Chords are the building blocks of a lot of modern music, and the more of them you can play, the greater your songwriting prowess is likely to be.
Playing your first triad chords
Step 1: A chord is a number of notes played at the same time, and three notes played together is known as a triad chord. To play a C major triad, start by placing your right hand on the keyboard as shown above.
Step 2: The chord of C major is made up of notes C, E and G, so that corresponds to fingers 1, 3 and 5 in this position. The trick when playing a triad chord is to really focus on getting all three notes down at the same time, with equal weight, so to start off, just play the notes C and E together, as a two-note chord, with fingers 1 and 3.
Step 3: Play this combo through a few times to get the feel of it. Ensure that finger 2 doesn’t accidentally press the D key, hovering above the keys at all times, but without sticking out like a snail’s antenna as in the picture. Instead, focus on keeping the pressure on fingers 1 and 3 nice and even, while keeping finger 2 out of the way and relaxed.
Step 4: After getting the hang of this, swap to playing the notes C and G together using just fingers 1 and 5. This is known as a power chord, or power fifth, as we’ve removed the third from the chord. The little finger is usually the weakest to start with, so try and play both notes with equal strength.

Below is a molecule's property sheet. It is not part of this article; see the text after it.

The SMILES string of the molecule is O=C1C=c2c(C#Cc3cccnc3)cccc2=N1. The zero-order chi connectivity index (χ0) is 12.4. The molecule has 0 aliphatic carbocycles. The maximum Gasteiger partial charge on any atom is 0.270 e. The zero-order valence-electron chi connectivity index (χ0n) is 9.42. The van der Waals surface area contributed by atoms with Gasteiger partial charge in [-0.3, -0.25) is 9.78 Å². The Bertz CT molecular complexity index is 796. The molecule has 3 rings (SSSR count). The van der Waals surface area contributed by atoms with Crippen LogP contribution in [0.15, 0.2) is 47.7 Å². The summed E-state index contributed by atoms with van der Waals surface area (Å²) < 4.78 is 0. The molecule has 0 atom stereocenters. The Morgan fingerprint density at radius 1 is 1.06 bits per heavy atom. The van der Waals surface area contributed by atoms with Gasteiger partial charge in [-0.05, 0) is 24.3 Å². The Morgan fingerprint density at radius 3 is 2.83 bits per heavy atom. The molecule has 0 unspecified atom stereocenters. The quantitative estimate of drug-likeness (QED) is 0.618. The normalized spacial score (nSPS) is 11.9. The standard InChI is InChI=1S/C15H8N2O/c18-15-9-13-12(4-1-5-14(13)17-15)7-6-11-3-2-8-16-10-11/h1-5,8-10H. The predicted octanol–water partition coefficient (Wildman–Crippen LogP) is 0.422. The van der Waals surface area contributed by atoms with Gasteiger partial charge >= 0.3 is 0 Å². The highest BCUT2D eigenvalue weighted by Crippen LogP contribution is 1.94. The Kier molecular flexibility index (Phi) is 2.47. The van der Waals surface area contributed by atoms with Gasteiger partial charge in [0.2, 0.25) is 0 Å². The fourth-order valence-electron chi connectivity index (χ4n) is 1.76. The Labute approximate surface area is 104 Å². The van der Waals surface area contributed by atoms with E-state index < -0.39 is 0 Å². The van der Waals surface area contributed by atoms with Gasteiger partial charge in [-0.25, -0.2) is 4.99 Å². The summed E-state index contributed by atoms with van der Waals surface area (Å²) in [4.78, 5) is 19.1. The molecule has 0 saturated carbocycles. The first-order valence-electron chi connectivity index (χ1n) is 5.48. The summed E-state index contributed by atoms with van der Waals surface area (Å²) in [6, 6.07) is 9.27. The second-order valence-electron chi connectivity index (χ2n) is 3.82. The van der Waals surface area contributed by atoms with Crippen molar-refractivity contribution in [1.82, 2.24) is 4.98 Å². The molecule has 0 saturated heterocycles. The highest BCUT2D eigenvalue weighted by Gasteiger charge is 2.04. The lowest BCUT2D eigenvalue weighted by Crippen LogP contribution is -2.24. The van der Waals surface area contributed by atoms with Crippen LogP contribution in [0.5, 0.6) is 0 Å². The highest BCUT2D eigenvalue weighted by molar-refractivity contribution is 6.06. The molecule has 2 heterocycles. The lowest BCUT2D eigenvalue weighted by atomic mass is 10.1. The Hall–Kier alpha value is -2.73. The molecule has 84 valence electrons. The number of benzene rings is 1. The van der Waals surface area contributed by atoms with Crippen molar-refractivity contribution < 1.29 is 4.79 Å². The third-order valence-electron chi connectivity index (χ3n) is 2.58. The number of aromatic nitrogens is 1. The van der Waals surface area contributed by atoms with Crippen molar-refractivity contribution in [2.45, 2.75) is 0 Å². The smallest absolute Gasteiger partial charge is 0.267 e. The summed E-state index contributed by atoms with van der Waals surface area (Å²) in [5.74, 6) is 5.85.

Step 5: The difficulty many beginners face when playing chords is keeping the unused fingers clear of the keys that aren’t required - in this case it’s fingers 2, 3, and 4. To do this though, the temptation is to stick them out at a crazy angle, so try and keep them as relaxed as possible. Play the power chord a few times until comfortable.
Step 6: Time to combine these two techniques together to build our C major triad. We need to play the power chord again, but now with finger 3 involved. Placing your hand correctly over the five keys C to G, press down with equal weight on fingers 1, 3 and 5, to play the notes C, E and G, keeping 2 and 4 out of the way but still relaxed.
Step 7: Hold the chord for a second, then lift off and repeat, getting the three notes down cleanly and evenly without fingers 2 and 4 getting in on the act. Once you’re confident with framing the chord, set up a metronome or simple beat in your DAW and practise hitting the chord cleanly on the downbeat – beat 1 – of each bar.
Step 8: Time to get the left hand in. A C major triad played with the left hand at this point is a reversed version of the right hand, so the fingering for playing the notes C, E and G will be 5, 3 and 1. Work through the same process as the previous steps, but using the left hand, until you can confidently frame a chord with either hand.
Step 9: Finally, let’s bring the two hands together. Get the metronome or beat going once more and practise playing the chord with both hands on the downbeat until you are able to reliably get all the notes out with both hands at the same time. Start slowly and build up to a faster speed gradually as your confidence builds.
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